Aug. 12th Time for publishers to make tablet advertising “the project”
Reporting from Oslo, Norway this week
TAKEAWAY: Let’s hear it for The Guardian’s execs, who are more keen on getting advertising for their tablet edition than counting subscribers; a good model to follow. AND: The new eJournals screen at Frankfurt’s Lufthansa lounges
At first,this story about The Guardian and iPad edition subscribers could be just that: another rendering of the success and/or failure of publishing companies establishing economic models to see revenue coming out of their tablet edition efforts.
However, what caught my eye out of this one is an important idea: the highlight of this article is that only a sliver of people who have tried out The Guardian’s iPad edition for free end up subscribing after their trial.
But , asks the author of the piece: “Does that small percentage matter? Other publishers also see low premium take-up, The Guardian is more interested in selling ads than subscriptions.”
Refreshing to read this, as I am a strong believer that publishers are still too centered on subscription models, and, in my experience, not many are contemplating more aggressive ways of attracting advertising.
The catch 22 of the tablet and advertising revenue story, however, is a little more complicated than just deciding to go for the ads.
A majority of the newspaper tablet apps out there are still using advertising in a primitive way: either an imitation of how ads are presented online, or, worse, as they would be presented in a printed edition.
Until we at media houses begin to make Tablet Advertising “the project”, we will not turn the corner. Let’s get our own ad departments create tablet specific ads, that we can take to specific advertising clients and say: This is how your ad could look if designed for the tablet. We have done it. Here you are. How would you like to appear in our tablet edition?
The ads you are showing will be anything but static. There will be action, pop up moments, and storytelling.
As a publisher of a major European daily told me recently:
Indeed, we understand that this is the way to go, Mario, but we just don’t have the resources to do what you are proposing.
Every publishing house MUST find those resources, and learn from The Guardian’s story: subscriptions to our tablet editions are nice, and they will trickle in, one at a time, but the bigger revenue potential is in the ads.
The writing of this tablet advertising chapter has not even started. Ironically, this is the one way publishers will hear their cash registers ringing.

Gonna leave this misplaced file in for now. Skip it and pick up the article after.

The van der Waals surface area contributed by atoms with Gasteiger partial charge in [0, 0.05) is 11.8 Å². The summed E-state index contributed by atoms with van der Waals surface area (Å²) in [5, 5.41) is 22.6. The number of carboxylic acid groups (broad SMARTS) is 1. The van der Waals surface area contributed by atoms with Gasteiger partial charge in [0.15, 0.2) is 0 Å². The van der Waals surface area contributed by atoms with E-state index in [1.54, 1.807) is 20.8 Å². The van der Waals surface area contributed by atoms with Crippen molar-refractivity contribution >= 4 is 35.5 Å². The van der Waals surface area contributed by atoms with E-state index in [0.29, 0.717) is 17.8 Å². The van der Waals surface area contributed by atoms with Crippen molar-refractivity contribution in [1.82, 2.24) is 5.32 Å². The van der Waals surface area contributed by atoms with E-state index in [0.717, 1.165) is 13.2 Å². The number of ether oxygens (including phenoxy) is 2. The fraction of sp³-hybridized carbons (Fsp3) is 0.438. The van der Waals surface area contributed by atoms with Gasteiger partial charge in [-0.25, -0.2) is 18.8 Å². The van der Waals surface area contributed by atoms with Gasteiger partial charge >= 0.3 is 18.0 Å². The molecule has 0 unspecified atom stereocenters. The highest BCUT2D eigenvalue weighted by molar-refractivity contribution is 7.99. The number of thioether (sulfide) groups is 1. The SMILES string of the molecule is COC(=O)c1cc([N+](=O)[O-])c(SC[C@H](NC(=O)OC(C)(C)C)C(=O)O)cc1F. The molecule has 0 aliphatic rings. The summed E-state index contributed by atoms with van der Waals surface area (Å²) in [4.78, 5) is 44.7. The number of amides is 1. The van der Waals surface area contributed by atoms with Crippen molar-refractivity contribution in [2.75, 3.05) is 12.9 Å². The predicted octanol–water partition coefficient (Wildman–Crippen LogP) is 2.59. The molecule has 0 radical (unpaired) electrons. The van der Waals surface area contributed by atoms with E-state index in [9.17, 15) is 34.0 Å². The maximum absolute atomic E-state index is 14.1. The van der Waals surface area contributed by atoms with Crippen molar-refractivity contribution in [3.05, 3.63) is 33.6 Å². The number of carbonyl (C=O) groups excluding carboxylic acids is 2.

eJournals at the Lufthansa lounge in Frankfurt
Large touch screen displays entire edition of today’s Handelsblatt, the German financial daily
It is the first of its kind I have seen, but at the Lufthansa First Class Terminal lounge in Frankfurt, there is another “platform” on which to read the newspaper: it is a stand up touch screen, at the entrance of the lounge, on which pages of the newspaper appear, one can make the type larger or smaller. For those who may have forgotten their tablets or laptops, another way to catch up. See short video clip of me using it today.
Of special interest today
The Chinese love affair with the iPad…..
Apple is Feeling the LOVE in China
The iPad has had its fair share of controversies in China, but the Apple (NASDAQ:AAPL) device is clearly unaffected by any bad publicity and is in a position of unrivaled domination in the country’s tablet market. According to a new survey from market research firm Analysys International, the iPad contributed to 72.6 percent of total tablet shipments in China.
The iPad Design Lab: Storytelling in the Age of the Tablet
Video walkthrough of the iPad prototype of iPad Design Lab
Mario Garcia’s upcoming speaking engagements:
WAN-IFRA World Editors Forum, Kiev, Ukraine, Sept. 2-5
Cumbre Mundial de Diseño en Prensa 2012: Mexico City; September 24-26
SND (Society of News Design) Cleveland; Oct. 11-13
TheMarioBlog post #1074
Posted by Dr. Mario R. Garcia on August 12, 2012
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Dr. Mario R. Garcia
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